Ontario Power Authority conducting probe into...
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Oct 03, 2014  |  Vote 0    0

Ontario Power Authority conducting probe into employee’s stock transactions

The Ontario Power Authority is conducting an internal investigation into allegations an employee profited from agency talks with TransCanada.

OurWindsor.Ca

The Ontario Power Authority is conducting an internal investigation into allegations an employee profited as a result of negotiations between the agency and TransCanada over the cancellation of the Oakville gas plant, the Star has learned.

The agency, which is responsible for long-range planning for Ontario’s electricity needs, confirmed Thursday it hired an outside lawyer six months ago to probe the allegations but refused to identify the employee or the lawyer.

OPA spokesperson Kristin Jenkins said the allegations, received by the OPA in May, included claims that an employee held and or purchased stocks in TransCanada during negotiations between the agency and the company with respect to the cancellation of the Oakville gas plant and subsequently profited from the stock transactions.

The controversial TransCanada Oakville plant, which never even broke ground, was cancelled by the then-Liberal government of Dalton McGuinty on Oct. 6, 2010 followed by an announcement on Oct, 2, 2012 that a settlement between the Ontario government and TransCanada had been reached.

It is also alleged the same employee, who Jenkins said is not a member of the executive, had shares in other companies that did business with the OPA, all of which is contrary to the OPA’s Code of Conduct.

Jenkins said it was the employee who first approached the OPA to warn the agency to expect these allegations and then OPA legal division did in fact receive a letter from a complainant spelling out the allegations. She added that OPA chief executive officer Colin Andersen was made aware of the letter.

She noted the OPA has a code of conduct that covers all employees, including executives.

Under the Code of Conduct, employees and members of their immediate family are precluded from having a material financial interest in energy-related companies or companies that carry out business with the OPA, she said.

The employee has been relieved of any dealings ‎with TransCanada while the matter is under investigation.

Jenkins said it is not known when the probe will be completed, adding that the results will not be made public even when it is.

“This is a confidential human resource issue so that would not be appropriate. The OPA will, however, undertake any required actions based on the findings of the investigation,” she said.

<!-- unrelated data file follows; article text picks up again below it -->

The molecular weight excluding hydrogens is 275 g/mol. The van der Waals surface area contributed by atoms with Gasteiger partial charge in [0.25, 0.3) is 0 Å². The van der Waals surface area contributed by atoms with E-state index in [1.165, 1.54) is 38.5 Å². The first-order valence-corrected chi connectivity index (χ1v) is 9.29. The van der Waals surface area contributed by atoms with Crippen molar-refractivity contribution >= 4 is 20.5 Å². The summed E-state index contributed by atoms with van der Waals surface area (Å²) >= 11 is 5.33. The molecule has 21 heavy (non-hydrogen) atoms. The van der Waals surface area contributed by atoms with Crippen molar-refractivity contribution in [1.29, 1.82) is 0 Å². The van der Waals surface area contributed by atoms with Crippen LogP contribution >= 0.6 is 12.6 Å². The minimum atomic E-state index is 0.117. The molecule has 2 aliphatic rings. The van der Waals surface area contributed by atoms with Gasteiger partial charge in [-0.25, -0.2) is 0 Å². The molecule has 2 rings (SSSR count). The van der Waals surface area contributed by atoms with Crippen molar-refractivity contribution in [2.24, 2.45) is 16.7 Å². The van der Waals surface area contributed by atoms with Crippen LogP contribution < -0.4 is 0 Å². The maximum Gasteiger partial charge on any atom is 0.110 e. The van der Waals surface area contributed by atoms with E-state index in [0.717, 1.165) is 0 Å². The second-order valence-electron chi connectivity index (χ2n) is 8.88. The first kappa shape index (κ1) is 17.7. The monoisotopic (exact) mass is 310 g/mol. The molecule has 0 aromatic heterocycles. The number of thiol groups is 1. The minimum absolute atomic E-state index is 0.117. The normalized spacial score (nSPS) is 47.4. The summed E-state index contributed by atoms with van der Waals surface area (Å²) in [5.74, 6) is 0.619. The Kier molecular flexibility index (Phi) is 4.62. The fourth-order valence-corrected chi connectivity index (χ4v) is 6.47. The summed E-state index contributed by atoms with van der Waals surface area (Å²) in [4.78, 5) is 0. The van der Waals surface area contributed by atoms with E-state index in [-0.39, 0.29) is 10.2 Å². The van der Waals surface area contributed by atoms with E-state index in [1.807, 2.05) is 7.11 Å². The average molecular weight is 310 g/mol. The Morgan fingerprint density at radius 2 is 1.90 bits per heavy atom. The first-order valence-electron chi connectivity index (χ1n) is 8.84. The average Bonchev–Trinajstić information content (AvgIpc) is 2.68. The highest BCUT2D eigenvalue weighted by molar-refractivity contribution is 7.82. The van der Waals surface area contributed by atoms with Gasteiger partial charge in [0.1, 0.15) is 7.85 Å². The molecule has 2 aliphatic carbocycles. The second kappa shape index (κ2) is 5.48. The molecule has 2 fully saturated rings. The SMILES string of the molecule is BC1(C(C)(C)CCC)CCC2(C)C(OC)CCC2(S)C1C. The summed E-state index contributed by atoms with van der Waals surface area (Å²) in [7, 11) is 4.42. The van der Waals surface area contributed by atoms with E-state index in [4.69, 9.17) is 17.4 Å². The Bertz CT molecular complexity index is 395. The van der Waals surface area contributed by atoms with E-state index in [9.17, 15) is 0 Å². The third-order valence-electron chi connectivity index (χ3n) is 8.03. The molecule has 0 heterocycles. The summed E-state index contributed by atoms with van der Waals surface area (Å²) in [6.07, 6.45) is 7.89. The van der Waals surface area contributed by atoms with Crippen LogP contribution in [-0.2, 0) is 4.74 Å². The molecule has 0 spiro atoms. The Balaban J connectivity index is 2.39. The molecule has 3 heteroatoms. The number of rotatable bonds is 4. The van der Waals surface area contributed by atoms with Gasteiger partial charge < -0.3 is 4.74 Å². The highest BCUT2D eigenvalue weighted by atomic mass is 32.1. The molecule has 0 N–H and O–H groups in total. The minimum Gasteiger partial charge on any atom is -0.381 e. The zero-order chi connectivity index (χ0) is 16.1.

Asked what will happen if the allegations are found to be true, Jenkins said: “That’s speculative and what we are talking about are allegations. But as above, the OPA will undertake any required actions based on the findings of the investigation.”

Bradley Hammond, a spokesperson for Energy Minister Bob Chiarelli, said the ministry was made aware of the OPA investigation in June.

“The ministry informed the minister’s office in July that the internal OPA investigation was underway. As the investigation is ongoing, we are unable to comment further at this time,” Hammond said.

The cancellations of gas plants in Oakville and Mississauga by the Liberals dogged the former Grit minority government, especially after the auditor general reported that cancelling and relocating the two plants could cost more than $1 billion over 20 years.

It is not clear how or when the employee allegedly profited from any stock transactions.

Shares in TransCanada Corp., which is also the proponent of the massive and controversial Keystone oilsands pipeline from Alberta to Texas, closed at $38.31 on the Toronto Stock Exchange on Oct. 6, 2010, the day then-energy minister Brad Duguid announced the cancellation of the Oakville power plant. That closing price was down from $38.66 the previous day.

By Sept. 24, 2012, the day then-energy minister Chris Bentley announced the cost to taxpayers of cancelling the plant and moving it to Napanee would be $40 million, the closing share price in Toronto was 44.95.

TransCanada shares closed at $44 on the Toronto exchange on Oct. 8, 2013, the day Ontario auditor general Bonnie Lysyk said closing the Oakville plant could skyrocket to $815 million, dramatically more than the $310 million the Ontario Power Authority had previously estimated.

The shares closed at $56.69 on Thursday, down 17 cents. The stock has traded between $43.94 and $63.86 in the last year.

Toronto Star

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